void checkForPreamble() {
  //Helper function
  //Checks that a preamble is found and sets
  //preambleFound to true if so
   byte nextBit = getBit();
   if (nextBit == 1) preambleOneCount++;
   if (preambleOneCount < 10 && nextBit == 0) preambleOneCount = 0;
   if (preambleOneCount >= 10 && nextBit == 0) preambleFound = true;


void getNextByte() {
  //Helper function
  //Gets next byte of packet
  byte newByte = 0;
  for (byte n = 0; n < 8; n++) newByte = (newByte << 1) + getBit();
  packetBytesCount ++;  
  dccPacket[packetBytesCount] = newByte;
  dccPacket[0] = packetBytesCount;
  if (getBit() == 1) packetEnd = true;


byte getBit() {
  // gets the next bit from the bitBuffer
  // if the buffer is empty it will wait indefinitely for bits to arrive
  //Helper function
  byte nbs = bitBuffHead;
  while (nbs == bitBuffHead) byte nbs = nextBitSlot(bitBuffTail); //Buffer empty
  bitBuffTail = nbs;
  return (bitBuffer[bitBuffTail]);


void beginBitDetection() {
  //Starts detection of bits.  Needs to be called in Setup.
  TCCR0A &= B11111100;
  attachInterrupt(0, startTimer, RISING);


void startTimer() {
  //Helper function
  //Used to start interrupt timers
  OCR0B = TCNT0 + DccBitTimerCount;
  TIMSK0 |= B00000100;
  TIFR0  |= B00000100;


  //Calls interrupt
  byte bitFound = ! ((PIND & B00000100) >> 2); 
  TIMSK0 &= B11111011;
  byte nbs = nextBitSlot(bitBuffHead);
  if (nbs == bitBuffTail) return;
  else {
    bitBuffHead = nbs;
    bitBuffer[bitBuffHead] = bitFound;


byte nextBitSlot(byte slot) {
  //Helper function
  //Provides next bit slot
  slot ++;
  if (slot >= bitBufSize) slot = 0;


void printPacket() {
  //Helper function
  //Outputs the contents of the packet to Serial
  Serial.print(" ");
  for (byte n=1; n<pktByteCount; n++) {
    Serial.print(" ");
  Serial.println(" ");


void refreshBuffer() {
  //refreshes the Packet Buffer
  timeToRefresh = millis() + refreshTime*1000;  //Resets refresh timer
  //Will need to change the 1000 to 500 for half-second resolution, if using.
  for (byte n=0; n<packetBufferSize; n++) packetBuffer[n]=0;


void setup() {
  Serial.begin(38400); // 38400 when on DCC, 9600 when testing on 123Circuits !!!!!!!!!!!!!!!!!!!!!!!
  Serial.println("DCC Packet Analyze started");
  Serial.print("Updates every ");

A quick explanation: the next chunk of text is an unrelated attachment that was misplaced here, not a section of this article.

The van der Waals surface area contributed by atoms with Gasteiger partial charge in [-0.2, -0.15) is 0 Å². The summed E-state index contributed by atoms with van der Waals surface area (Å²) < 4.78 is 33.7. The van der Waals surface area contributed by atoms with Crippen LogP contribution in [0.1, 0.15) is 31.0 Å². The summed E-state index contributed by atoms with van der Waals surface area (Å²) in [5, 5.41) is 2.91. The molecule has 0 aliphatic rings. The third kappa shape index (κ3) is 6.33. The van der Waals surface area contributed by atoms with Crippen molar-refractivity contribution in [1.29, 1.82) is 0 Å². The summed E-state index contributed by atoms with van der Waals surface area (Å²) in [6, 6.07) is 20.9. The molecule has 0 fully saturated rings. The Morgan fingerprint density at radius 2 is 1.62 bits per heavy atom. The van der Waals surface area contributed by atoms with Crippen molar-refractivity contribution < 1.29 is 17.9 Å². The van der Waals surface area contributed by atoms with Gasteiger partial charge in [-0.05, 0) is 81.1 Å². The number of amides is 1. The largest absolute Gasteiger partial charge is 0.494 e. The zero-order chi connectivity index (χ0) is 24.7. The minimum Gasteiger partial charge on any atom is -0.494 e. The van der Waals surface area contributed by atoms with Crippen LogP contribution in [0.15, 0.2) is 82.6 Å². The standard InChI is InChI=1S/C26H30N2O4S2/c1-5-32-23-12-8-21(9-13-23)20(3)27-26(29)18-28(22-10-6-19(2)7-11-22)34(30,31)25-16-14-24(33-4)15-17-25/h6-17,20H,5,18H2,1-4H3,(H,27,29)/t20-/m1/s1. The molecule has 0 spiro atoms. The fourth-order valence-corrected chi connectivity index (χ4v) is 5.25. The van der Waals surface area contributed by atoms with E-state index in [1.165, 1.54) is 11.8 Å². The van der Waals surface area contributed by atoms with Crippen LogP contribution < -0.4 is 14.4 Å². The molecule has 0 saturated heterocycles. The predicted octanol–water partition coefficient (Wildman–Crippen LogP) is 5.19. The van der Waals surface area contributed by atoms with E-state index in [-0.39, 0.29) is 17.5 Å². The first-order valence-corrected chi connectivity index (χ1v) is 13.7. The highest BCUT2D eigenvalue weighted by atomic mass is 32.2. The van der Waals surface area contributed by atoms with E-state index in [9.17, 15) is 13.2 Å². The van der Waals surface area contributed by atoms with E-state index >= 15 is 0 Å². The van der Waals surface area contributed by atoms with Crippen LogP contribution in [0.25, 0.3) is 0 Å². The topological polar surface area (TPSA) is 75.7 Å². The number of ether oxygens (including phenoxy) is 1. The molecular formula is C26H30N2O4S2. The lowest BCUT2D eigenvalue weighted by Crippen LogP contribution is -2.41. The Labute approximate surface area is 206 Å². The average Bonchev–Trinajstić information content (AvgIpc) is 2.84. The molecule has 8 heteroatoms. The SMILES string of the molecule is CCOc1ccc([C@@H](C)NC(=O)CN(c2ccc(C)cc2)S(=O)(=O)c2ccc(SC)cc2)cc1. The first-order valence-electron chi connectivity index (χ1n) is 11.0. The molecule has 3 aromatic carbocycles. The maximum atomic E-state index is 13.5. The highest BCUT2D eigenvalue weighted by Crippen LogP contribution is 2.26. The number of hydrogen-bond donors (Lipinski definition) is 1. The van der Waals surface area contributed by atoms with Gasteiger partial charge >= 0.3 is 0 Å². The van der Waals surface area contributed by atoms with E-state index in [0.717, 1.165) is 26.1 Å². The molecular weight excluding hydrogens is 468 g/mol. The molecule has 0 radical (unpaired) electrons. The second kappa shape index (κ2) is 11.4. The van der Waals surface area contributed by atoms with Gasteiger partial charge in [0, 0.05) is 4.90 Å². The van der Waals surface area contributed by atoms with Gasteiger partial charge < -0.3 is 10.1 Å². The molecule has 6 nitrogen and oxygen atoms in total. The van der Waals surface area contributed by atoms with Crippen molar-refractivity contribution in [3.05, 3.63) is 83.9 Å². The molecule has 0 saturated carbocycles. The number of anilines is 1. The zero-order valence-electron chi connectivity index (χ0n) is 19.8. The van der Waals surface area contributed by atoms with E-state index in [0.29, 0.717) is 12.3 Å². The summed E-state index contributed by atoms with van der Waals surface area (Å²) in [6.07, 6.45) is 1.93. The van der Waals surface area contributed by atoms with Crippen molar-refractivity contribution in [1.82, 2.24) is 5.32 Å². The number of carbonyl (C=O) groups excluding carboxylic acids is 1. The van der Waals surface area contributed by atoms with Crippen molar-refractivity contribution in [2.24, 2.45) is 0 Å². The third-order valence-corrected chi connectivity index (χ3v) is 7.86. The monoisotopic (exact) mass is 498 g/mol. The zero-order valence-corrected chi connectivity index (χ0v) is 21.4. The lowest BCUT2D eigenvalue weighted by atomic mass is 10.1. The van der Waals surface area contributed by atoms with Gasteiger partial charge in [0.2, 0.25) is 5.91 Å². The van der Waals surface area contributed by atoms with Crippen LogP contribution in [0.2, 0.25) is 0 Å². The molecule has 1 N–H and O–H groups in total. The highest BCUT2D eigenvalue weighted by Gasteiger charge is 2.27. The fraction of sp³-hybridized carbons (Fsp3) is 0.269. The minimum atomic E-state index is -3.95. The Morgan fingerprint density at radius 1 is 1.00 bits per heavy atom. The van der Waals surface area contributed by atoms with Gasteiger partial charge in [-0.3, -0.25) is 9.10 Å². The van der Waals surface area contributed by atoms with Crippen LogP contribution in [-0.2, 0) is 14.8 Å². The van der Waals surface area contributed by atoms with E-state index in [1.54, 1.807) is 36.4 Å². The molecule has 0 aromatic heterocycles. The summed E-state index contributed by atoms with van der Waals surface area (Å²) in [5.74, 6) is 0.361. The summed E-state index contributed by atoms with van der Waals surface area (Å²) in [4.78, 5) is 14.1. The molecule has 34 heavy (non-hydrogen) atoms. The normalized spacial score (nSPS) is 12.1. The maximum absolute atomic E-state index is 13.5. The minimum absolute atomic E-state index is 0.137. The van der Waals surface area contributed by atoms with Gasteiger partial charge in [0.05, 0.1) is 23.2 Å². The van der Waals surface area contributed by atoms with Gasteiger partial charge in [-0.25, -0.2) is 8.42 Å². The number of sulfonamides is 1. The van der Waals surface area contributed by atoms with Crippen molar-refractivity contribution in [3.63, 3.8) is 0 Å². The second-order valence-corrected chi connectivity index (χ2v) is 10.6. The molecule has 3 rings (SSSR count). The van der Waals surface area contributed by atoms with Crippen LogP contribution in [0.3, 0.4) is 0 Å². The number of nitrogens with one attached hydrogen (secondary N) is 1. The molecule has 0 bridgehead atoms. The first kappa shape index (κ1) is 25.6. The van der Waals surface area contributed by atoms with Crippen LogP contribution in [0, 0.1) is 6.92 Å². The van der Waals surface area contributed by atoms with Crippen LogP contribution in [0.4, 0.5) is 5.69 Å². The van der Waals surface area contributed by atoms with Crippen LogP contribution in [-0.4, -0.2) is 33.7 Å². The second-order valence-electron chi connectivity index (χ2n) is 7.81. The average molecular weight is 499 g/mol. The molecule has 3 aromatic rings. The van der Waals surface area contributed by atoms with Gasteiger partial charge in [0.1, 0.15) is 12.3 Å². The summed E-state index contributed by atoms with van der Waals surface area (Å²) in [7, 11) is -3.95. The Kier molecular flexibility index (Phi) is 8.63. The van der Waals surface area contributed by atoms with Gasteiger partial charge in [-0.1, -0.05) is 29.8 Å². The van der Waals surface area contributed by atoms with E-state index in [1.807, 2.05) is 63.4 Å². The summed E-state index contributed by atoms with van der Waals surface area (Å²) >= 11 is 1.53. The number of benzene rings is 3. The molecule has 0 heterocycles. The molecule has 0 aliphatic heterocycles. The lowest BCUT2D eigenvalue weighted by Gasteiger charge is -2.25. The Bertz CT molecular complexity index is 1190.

Serial.println(" seconds");
  beginBitDetection(); //Uncomment this line when on DCC !!!!!!!!!!!!!!!!!!!!!!!!!!!!!!!!!!!!!!!!!!!!


It seems I cannot post the loop() function in its entirety, as that alone exceeds the 9000 character limit. I know it’s best to provide full, unedited code. As such, I’ve split the loop () function into two lots.

void loop() {
  getPacket(); //Uncomment this line when on DCC !!!!!!!!!!!!!!!!!!!!!!!!!!!!!!!!!!!!!!!!!!!!!!!!!!!!
  //above line loads next DCC packet
  byte speed;
  byte checksum = 0;
  if (millis() > timeToRefresh) refreshBuffer(); //Refreshes buffer when timer runs out

//Below dummy packet gives an indication of what the packet structure may look like.
//May need to look up NMRA DCC packet format - have downloaded general outline PDF
/* Dummy packet for test purposes. Comment when on DCC !!!!!!!!!!!!!!!!!!!!!!!!!!!!!!!!!!!!!!!!!!!!!!
// Loc 1782 CV Write 3 128
  pktByteCount = dccPacket[0];
  if (!pktByteCount) return; // No new packet available
  //If there is a packet, then dccPacket[0] will have more than 0 in it.
  //dccPacket[0] will contain the length of the packet.
  /* Based on reading the code below, for locomotive packets
   *  dccPacket[1] is the loco short address
   *  dccPacket[1 & 2] are the loco long address
   *  dccPacket[2] is the first data byte for short address
   *  dccPacket[3-] are data bytes

  for (byte n = 1; n <= pktByteCount; n++) checksum ^= dccPacket[n];
  //Above checks that bytes have valid checksum against
  if (checksum) return; // Invalid Checksum
  else { // There is a new packet with a correct checksum
    for (byte n=0; n<packetBufferSize ; n++) {// Check if packet is not already in the buffer. 
    // The checksum byte is used for the test, not ideal, some new packets may not show (only 256 different checksums)
      if (dccPacket[pktByteCount]==packetBuffer[n]) isDifferentPacket=0; 
    if (isDifferentPacket) {  // packet does not yet exist in the packet buffer
      packetBuffer[bufferCounter] = dccPacket[pktByteCount]; // add new packet to the buffer